AT&T manager’s refusal to promote “tenured” employees did not prove age bias

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Diving brief:

  • An AT&T manager’s allegedly aging comments about not wanting to hire “tenured” employees failed to show that a 60-year-old customer service representative (CSR) in Texas has denied a promotion because of his age, the 5th U.S. Circuit Court of Appeals held (Smith v. AT&T Mobility Services, LLCno. 21-20366 (5th Cir. May 17, 2022)).
  • In 2018, after his position was transferred to another establishment, the employee accepted a much lower paid position to avoid relocation. He applied for several higher paying Customer Service Manager (CSM) jobs locally, but was never selected. He claimed that during this time, his manager told him that she “wasn’t going to hire permanent employees” at their establishment because it was “state-of-the-art…with technology and l ‘most advanced equipment’ and needed CSMs that are ‘innovative’ and capable of leading the facility ‘in the right direction’. Believing he had been denied a promotion because of his age, CSR sued AT&T for age discrimination under the Age Discrimination in Employment Act and the from Texas.
  • The 5th Circuit upheld AT&T’s summary judgment. The manager’s alleged comments presented a close appeal, they said. In context, his use of “permanent employees” seemed like a euphemism for age, the panel noted. But “incumbent” is not synonymous with age, nor is it generally recognized as an expression of ageism, the court explained. Thus, for “permanent employees” to be considered direct evidence of discrimination, the CSR had to establish that the manager meant age. In the absence of such evidence, the court assumed that she believed “permanent CSR employees simply have the wrong kind of background.” Additionally, under 5th Circuit precedent, CSR’s claim failed because other employees close to his age were promoted to CSM positions or transferred from other facilities.

Overview of the dive:

As with many ADEA claims, this one involved ageist comments from a manager followed by adverse action. The case shows the difficulty of proving discrimination based on such remarks. The call was close, the 5th Circuit acknowledged. The manager’s comments were made during the relevant period by someone involved in promotion decisions. And the manager’s direct reference to “permanent employees” identified a category of employees she would not consider for the position.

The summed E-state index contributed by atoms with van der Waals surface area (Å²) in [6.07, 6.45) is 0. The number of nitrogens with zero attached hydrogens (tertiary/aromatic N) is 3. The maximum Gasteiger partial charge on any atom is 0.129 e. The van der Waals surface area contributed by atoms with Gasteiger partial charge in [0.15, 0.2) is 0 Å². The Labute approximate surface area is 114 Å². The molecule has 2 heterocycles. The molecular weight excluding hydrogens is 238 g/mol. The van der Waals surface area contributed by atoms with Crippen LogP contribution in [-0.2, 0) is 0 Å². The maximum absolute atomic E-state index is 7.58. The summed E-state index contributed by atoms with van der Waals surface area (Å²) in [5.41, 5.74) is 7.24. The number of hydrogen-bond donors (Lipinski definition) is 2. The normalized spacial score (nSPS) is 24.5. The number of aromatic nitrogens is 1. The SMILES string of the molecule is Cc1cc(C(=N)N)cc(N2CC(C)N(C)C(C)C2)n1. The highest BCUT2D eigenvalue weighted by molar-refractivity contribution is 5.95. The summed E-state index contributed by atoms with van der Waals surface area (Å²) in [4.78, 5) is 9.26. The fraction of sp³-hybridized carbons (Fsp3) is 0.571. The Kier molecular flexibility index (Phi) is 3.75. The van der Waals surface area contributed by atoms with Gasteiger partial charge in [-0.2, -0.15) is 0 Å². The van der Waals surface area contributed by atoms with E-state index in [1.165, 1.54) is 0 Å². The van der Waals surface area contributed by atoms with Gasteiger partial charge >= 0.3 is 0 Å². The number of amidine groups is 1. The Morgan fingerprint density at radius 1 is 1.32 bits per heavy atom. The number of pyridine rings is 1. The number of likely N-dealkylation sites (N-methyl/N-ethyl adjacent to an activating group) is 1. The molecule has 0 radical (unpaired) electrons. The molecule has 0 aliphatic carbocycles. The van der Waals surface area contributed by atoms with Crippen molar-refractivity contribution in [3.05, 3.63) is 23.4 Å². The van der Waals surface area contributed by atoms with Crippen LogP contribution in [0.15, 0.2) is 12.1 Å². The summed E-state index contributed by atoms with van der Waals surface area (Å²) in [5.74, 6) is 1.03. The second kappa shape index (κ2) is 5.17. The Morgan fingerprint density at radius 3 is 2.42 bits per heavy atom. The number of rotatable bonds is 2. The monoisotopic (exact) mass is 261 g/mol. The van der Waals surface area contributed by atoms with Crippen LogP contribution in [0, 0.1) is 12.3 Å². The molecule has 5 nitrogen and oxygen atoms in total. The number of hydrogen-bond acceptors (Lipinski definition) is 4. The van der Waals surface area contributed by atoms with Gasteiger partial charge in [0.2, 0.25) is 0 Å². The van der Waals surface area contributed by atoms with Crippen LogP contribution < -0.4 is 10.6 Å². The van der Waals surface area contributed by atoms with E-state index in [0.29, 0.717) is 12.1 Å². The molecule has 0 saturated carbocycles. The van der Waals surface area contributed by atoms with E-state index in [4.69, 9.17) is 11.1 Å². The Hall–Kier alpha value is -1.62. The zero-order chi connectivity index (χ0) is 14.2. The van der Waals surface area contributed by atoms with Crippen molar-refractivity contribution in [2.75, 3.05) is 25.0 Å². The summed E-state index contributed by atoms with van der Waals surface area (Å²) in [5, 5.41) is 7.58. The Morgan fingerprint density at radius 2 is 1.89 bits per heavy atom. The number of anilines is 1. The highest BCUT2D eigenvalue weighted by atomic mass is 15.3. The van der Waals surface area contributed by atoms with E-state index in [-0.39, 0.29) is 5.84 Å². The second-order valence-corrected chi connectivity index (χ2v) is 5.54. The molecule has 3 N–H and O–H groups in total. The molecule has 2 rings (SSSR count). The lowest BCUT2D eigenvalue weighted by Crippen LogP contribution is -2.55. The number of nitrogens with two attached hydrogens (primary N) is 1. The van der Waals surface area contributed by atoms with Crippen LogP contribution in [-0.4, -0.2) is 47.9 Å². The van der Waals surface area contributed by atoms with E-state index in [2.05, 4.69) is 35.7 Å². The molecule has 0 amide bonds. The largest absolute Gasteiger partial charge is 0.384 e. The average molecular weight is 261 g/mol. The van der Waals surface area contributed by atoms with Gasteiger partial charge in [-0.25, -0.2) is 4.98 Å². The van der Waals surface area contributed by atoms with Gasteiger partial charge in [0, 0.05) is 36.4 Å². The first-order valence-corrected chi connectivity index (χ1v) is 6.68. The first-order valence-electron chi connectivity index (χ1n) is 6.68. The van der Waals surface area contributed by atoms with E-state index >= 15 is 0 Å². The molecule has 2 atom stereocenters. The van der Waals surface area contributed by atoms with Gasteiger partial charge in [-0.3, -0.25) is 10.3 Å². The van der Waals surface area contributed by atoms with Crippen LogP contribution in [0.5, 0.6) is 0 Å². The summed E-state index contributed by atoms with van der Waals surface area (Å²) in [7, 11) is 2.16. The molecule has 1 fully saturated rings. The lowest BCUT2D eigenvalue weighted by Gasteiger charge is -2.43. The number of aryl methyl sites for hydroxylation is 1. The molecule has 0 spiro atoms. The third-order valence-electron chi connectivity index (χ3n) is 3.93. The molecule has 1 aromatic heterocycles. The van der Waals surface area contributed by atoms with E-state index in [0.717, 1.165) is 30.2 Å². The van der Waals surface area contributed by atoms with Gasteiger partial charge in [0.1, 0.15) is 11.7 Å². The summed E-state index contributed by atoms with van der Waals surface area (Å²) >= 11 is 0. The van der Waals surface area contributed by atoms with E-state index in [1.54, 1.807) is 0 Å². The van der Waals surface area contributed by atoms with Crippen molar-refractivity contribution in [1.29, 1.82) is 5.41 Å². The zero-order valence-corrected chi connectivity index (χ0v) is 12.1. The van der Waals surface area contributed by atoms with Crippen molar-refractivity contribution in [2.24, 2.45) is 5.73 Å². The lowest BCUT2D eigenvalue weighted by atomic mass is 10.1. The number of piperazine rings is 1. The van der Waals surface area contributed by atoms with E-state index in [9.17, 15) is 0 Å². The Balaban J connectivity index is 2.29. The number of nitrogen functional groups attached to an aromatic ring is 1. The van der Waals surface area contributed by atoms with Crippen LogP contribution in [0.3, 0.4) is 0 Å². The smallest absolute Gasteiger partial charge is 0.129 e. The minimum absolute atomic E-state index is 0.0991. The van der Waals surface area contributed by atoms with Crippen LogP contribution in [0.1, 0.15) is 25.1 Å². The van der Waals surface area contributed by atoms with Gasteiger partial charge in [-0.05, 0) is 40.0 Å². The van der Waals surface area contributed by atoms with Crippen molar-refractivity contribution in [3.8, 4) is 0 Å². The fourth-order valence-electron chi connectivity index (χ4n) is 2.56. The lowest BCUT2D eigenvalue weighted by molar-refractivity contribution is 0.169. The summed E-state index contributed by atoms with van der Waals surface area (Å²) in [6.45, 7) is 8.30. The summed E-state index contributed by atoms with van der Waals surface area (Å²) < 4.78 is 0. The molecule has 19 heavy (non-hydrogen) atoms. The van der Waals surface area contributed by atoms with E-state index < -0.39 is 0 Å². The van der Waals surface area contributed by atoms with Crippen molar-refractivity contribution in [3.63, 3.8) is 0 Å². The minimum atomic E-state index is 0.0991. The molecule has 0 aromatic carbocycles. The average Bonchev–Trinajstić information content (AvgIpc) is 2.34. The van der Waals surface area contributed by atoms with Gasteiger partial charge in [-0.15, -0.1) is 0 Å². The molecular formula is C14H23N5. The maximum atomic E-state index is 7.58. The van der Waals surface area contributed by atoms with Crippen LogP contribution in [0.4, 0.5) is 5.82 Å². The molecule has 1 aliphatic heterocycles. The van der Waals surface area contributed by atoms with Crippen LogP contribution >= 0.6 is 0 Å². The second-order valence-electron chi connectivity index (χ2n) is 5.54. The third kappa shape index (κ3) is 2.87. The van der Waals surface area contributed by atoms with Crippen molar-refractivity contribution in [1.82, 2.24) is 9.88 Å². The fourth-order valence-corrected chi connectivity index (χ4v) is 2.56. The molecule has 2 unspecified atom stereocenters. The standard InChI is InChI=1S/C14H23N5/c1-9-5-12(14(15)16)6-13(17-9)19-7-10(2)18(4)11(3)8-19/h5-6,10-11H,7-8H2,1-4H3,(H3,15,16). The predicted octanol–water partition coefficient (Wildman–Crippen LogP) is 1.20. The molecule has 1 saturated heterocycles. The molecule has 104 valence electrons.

Given the context, “permanent employees” seemed to be about age, not seniority, the 5th Circuit noted. For one, the position of CSM requires years of relevant experience, so it seemed unlikely that the manager intended to disqualify an entire class of individuals based on their seniority, the panel explained. Moreover, the manager’s explanation for excluding permanent employees – that they would be less “innovative” and unable to run a “state-of-the-art facility” with high-level technology and equipment – has “completely to do with age stereotypes,” the court noted.

But the plaintiff had to go further. For the comment to be direct evidence of discrimination – evidence that directly proved that he had not been promoted because of his age – it would have had to show that the manager meant “seniority” by age, for example by providing testimony from other employees that “incumbent” was commonly understood as a code word for age.

The comment was also not sufficient for the claim to be judged on the basis of circumstantial evidence. Other CSR-aged employees were given CSM positions, the court found.

By comparison, emails leaked earlier this year in an age discrimination case against IBM suggested a more direct animosity against older workers. In an email, an executive appeared to refer to older employees as “dinobabies” who should be asked to leave the company and become an “extinct species”.

Employers should also stay on top of how they write job postings, HR Dive previously reported. An ad hiring “digital natives” may be more subtle than an ad looking for “younger” workers, but it can still be construed as discriminatory, the lawyers warned. Similarly, the use of phrases such as “recent college graduate” may violate ADEA if they tend to discount older workers.

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